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Posted by Mucksmear | Jan 15, 2021 @ 10:26 PM | 12,119 Views
Background: In the early 90's I started my first 1/4 scale build, an A&A Industries Citabria by Bud Nosen. It took me about 15 years on and off to just frame the left and right sides of the fuselage. When my kids were born, I picked up the pace and managed to finish her by 2007. After a successful test flight and just a few flying sessios, I mistimed a flight, ran out of battery and got too low to dive for speed and too slow to flare, so it mushed into the rough terrain slightly nose down. There was significant damage to the LG mounting plate and the fuselage bottom in that area. The motor mount also came loose and there was some minor wing strut damage too. Then we lost our field (BARCS) and the airframe just sat in the shop for the next 13 years until now.

The original build threads are here:
https://www.rcgroups.com/forums/show...-Bud-Nosen-kit
https://www.rcgroups.com/forums/show...ria-conversion

The LG was mounted with steel screws - if I had used nylon bolts, the damage would probably have been constrained to the area below the LG plate instead of including the longerons and some of the fuselage sides. The LG plate has been re-attached and the bottom longerons on each side have been re-spliced with new stock. You can also see the irregular patch on the fuselage side, surrounding the strut attachement slot. This whole area was crunched on both sides of the fuse. The original fuse bottom covered the LG in a continuous slab. I had to remove one wheel to slide the LG out. This time I'm making the whole section a hatch so the LG drop straight in.

I'll add new progress entries in the comments below
Posted by Mucksmear | Jan 12, 2021 @ 01:03 AM | 6,688 Views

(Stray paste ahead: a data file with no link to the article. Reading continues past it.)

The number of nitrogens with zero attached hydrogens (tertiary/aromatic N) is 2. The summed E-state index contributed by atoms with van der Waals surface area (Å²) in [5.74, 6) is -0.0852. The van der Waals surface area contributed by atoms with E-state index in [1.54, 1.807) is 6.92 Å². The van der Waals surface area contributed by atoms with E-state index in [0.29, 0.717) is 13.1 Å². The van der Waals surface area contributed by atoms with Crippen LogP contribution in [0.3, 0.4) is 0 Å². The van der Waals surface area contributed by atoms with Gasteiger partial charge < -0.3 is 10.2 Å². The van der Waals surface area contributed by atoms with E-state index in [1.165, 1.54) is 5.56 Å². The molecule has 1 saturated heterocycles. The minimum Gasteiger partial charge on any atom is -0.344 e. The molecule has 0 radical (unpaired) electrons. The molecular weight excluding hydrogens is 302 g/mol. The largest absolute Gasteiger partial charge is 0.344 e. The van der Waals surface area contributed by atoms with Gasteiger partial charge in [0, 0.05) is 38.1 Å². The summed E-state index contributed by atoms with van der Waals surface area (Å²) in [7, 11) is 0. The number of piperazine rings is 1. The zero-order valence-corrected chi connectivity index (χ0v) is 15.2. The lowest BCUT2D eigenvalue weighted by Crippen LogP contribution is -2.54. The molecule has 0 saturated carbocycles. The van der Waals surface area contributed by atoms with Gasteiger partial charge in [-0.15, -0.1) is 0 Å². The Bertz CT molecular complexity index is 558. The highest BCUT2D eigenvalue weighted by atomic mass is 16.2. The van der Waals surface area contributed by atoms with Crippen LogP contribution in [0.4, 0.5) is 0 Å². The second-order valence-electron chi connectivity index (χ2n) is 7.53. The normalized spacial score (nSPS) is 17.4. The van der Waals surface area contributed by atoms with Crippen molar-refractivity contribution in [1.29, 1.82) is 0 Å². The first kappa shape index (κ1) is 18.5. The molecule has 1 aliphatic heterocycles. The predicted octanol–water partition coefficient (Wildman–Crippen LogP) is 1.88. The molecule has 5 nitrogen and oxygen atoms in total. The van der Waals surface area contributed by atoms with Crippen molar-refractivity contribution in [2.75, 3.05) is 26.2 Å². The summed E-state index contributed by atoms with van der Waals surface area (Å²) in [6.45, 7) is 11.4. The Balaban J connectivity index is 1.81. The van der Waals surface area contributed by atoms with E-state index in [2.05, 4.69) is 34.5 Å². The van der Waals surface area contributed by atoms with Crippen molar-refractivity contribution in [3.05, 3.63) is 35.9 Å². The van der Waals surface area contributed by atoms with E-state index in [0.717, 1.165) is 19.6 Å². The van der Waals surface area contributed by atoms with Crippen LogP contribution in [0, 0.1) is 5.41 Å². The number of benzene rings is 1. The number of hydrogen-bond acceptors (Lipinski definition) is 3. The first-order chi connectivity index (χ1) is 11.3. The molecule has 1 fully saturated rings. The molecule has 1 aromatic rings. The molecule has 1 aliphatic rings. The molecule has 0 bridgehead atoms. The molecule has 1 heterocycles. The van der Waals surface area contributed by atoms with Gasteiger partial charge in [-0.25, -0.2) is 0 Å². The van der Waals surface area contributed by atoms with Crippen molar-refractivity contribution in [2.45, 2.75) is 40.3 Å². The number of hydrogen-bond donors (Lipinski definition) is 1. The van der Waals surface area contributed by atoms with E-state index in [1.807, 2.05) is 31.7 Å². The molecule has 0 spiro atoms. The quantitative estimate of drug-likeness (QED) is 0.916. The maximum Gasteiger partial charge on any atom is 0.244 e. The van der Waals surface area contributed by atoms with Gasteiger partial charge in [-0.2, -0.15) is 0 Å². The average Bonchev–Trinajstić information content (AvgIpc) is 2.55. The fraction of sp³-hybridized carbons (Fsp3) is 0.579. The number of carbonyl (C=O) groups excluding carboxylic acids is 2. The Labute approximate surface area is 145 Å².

Over the next few days, I'll be posting the build log for my 1/4 scale Bud Nosen Citabria from an A & A Industries kit. This build log was originally created back in 2007 and was documented on my website but several years ago I removed those pages to make room for other content, so now it will live here. Since then, the Citabria has flown several times until its last flight that same year which ended in an unplanned off-field "landing" with moderate damage. More on this towards the end of the build log. This build log will be followed by a repair log that is finally happening now, 14 years later...

This A&A Industries kit was discount "lumber yard" of what I would call wood scrap seconds. You've all heard of die-smashed wood, and this kit had plenty of that. Most of the ribs looked like they were cut out with an over-grown fingernail. But that's not the worst of it. All the 3/32" ply pieces were die cut half way through on the back with some other pattern, so all of that ply was DOA. I ended up replacing at least 50% of the kit wood if not more.

The basic fuselage structure is a straight forward build. Left and right fuselage sides are framed up and then brought together with the cabin bulkhead, formers and cross members. The structure becomes very rigid once the tail end is brought together and the firewall is added. The bulk of the truss fuselage is 1/4" balsa stick, but in hindsight, I should have replaced the fuselage longerons with 1/4" x 1/4" spruce. I did however add 1/32" ply gussets to tie the vertical and diagonal sticks to the longerons.

The kit manufacturer provided two pieces of 3/32" cheap door-skin plywood (to be laminated together) for the firewall. This was replaced with a single piece of 1/4" birch aircraft plywood (5-ply).

Unfortunately the first few photos are pretty low rez from the original website archive but I managed to find a few higher rez backups on my local drive. These appear with the rest of the progress in the comments below.
Posted by Mucksmear | Aug 29, 2007 @ 01:13 AM | 6,280 Views
Thought I'd share some pix from a recent visit to the USAF museum at Wright Patterson AFB in Dayton, OH. This place is huge!

For those who have never visited, I would agree with others who have said this museum surpasses the Smithsonian National Air & Space Museum in DC, although one must keep in mind that the USAF museum focuses specifically on US military aviation while the National Air & Space Museum is broader in scope.